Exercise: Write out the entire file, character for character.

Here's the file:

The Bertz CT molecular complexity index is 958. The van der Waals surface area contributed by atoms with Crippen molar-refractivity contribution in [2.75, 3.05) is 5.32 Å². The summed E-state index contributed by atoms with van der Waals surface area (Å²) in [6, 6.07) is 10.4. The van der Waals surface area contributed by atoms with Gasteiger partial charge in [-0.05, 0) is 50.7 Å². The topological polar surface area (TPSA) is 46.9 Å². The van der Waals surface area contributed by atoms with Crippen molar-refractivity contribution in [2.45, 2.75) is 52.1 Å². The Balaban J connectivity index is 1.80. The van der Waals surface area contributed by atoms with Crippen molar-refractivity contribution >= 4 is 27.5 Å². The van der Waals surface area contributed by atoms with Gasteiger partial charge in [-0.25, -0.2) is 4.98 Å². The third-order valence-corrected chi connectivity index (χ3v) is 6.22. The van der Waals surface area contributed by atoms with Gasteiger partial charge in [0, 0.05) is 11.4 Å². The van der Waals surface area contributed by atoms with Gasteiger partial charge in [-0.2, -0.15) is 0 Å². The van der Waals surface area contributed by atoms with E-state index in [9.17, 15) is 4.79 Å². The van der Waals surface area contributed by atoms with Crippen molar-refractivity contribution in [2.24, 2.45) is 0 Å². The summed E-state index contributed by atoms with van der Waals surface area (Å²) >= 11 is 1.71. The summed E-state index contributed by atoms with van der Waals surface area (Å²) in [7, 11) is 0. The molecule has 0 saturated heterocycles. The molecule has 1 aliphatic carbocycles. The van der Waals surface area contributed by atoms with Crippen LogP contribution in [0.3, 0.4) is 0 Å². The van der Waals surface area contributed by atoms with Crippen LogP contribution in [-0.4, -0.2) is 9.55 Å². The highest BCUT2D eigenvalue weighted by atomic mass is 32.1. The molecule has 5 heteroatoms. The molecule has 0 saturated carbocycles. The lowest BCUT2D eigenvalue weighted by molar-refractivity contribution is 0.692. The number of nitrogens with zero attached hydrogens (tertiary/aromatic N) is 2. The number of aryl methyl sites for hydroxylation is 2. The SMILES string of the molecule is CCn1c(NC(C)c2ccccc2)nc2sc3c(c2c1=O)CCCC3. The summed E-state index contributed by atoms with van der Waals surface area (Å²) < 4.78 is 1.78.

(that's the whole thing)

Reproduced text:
The Bertz CT molecular complexity index is 958. The van der Waals surface area contributed by atoms with Crippen molar-refractivity contribution in [2.75, 3.05) is 5.32 Å². The summed E-state index contributed by atoms with van der Waals surface area (Å²) in [6, 6.07) is 10.4. The van der Waals surface area contributed by atoms with Gasteiger partial charge in [-0.05, 0) is 50.7 Å². The topological polar surface area (TPSA) is 46.9 Å². The van der Waals surface area contributed by atoms with Crippen molar-refractivity contribution in [2.45, 2.75) is 52.1 Å². The Balaban J connectivity index is 1.80. The van der Waals surface area contributed by atoms with Crippen molar-refractivity contribution >= 4 is 27.5 Å². The van der Waals surface area contributed by atoms with Gasteiger partial charge in [-0.25, -0.2) is 4.98 Å². The third-order valence-corrected chi connectivity index (χ3v) is 6.22. The van der Waals surface area contributed by atoms with Gasteiger partial charge in [0, 0.05) is 11.4 Å². The van der Waals surface area contributed by atoms with Gasteiger partial charge in [-0.2, -0.15) is 0 Å². The van der Waals surface area contributed by atoms with E-state index in [9.17, 15) is 4.79 Å². The van der Waals surface area contributed by atoms with Crippen molar-refractivity contribution in [2.24, 2.45) is 0 Å². The summed E-state index contributed by atoms with van der Waals surface area (Å²) >= 11 is 1.71. The summed E-state index contributed by atoms with van der Waals surface area (Å²) in [7, 11) is 0. The molecule has 0 saturated heterocycles. The molecule has 1 aliphatic carbocycles. The van der Waals surface area contributed by atoms with Crippen LogP contribution in [0.3, 0.4) is 0 Å². The van der Waals surface area contributed by atoms with Crippen LogP contribution in [-0.4, -0.2) is 9.55 Å². The highest BCUT2D eigenvalue weighted by atomic mass is 32.1. The molecule has 5 heteroatoms. The molecule has 0 saturated carbocycles. The lowest BCUT2D eigenvalue weighted by molar-refractivity contribution is 0.692. The number of nitrogens with zero attached hydrogens (tertiary/aromatic N) is 2. The number of aryl methyl sites for hydroxylation is 2. The SMILES string of the molecule is CCn1c(NC(C)c2ccccc2)nc2sc3c(c2c1=O)CCCC3. The summed E-state index contributed by atoms with van der Waals surface area (Å²) < 4.78 is 1.78.